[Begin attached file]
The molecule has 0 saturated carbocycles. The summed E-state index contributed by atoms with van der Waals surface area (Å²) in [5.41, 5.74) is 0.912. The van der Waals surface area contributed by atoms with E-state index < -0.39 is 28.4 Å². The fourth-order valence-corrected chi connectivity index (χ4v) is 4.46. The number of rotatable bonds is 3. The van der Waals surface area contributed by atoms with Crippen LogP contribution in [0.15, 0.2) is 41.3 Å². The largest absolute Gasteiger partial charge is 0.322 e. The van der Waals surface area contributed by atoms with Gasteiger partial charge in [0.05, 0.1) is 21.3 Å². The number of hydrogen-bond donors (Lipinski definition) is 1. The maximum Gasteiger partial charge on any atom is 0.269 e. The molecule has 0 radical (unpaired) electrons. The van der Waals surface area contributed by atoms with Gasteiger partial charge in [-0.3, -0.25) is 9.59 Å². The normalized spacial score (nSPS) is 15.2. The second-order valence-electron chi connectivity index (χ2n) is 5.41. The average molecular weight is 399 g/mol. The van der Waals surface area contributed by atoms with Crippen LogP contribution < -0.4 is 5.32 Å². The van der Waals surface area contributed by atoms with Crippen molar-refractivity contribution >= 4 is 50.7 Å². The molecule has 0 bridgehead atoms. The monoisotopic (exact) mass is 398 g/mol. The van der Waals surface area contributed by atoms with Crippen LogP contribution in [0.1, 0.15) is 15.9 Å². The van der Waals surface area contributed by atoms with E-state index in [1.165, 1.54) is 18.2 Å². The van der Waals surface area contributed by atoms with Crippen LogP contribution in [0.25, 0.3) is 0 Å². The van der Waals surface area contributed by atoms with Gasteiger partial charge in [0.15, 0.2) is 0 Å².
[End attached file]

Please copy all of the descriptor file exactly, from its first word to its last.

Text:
The molecule has 0 saturated carbocycles. The summed E-state index contributed by atoms with van der Waals surface area (Å²) in [5.41, 5.74) is 0.912. The van der Waals surface area contributed by atoms with E-state index < -0.39 is 28.4 Å². The fourth-order valence-corrected chi connectivity index (χ4v) is 4.46. The number of rotatable bonds is 3. The van der Waals surface area contributed by atoms with Crippen LogP contribution in [0.15, 0.2) is 41.3 Å². The largest absolute Gasteiger partial charge is 0.322 e. The van der Waals surface area contributed by atoms with Gasteiger partial charge in [0.05, 0.1) is 21.3 Å². The number of hydrogen-bond donors (Lipinski definition) is 1. The maximum Gasteiger partial charge on any atom is 0.269 e. The molecule has 0 radical (unpaired) electrons. The van der Waals surface area contributed by atoms with Gasteiger partial charge in [-0.3, -0.25) is 9.59 Å². The normalized spacial score (nSPS) is 15.2. The second-order valence-electron chi connectivity index (χ2n) is 5.41. The average molecular weight is 399 g/mol. The van der Waals surface area contributed by atoms with Crippen LogP contribution < -0.4 is 5.32 Å². The van der Waals surface area contributed by atoms with Crippen molar-refractivity contribution >= 4 is 50.7 Å². The molecule has 0 bridgehead atoms. The monoisotopic (exact) mass is 398 g/mol. The van der Waals surface area contributed by atoms with Crippen LogP contribution in [0.1, 0.15) is 15.9 Å². The van der Waals surface area contributed by atoms with E-state index in [1.165, 1.54) is 18.2 Å². The van der Waals surface area contributed by atoms with Crippen LogP contribution in [0.25, 0.3) is 0 Å². The van der Waals surface area contributed by atoms with Gasteiger partial charge in [0.15, 0.2) is 0 Å².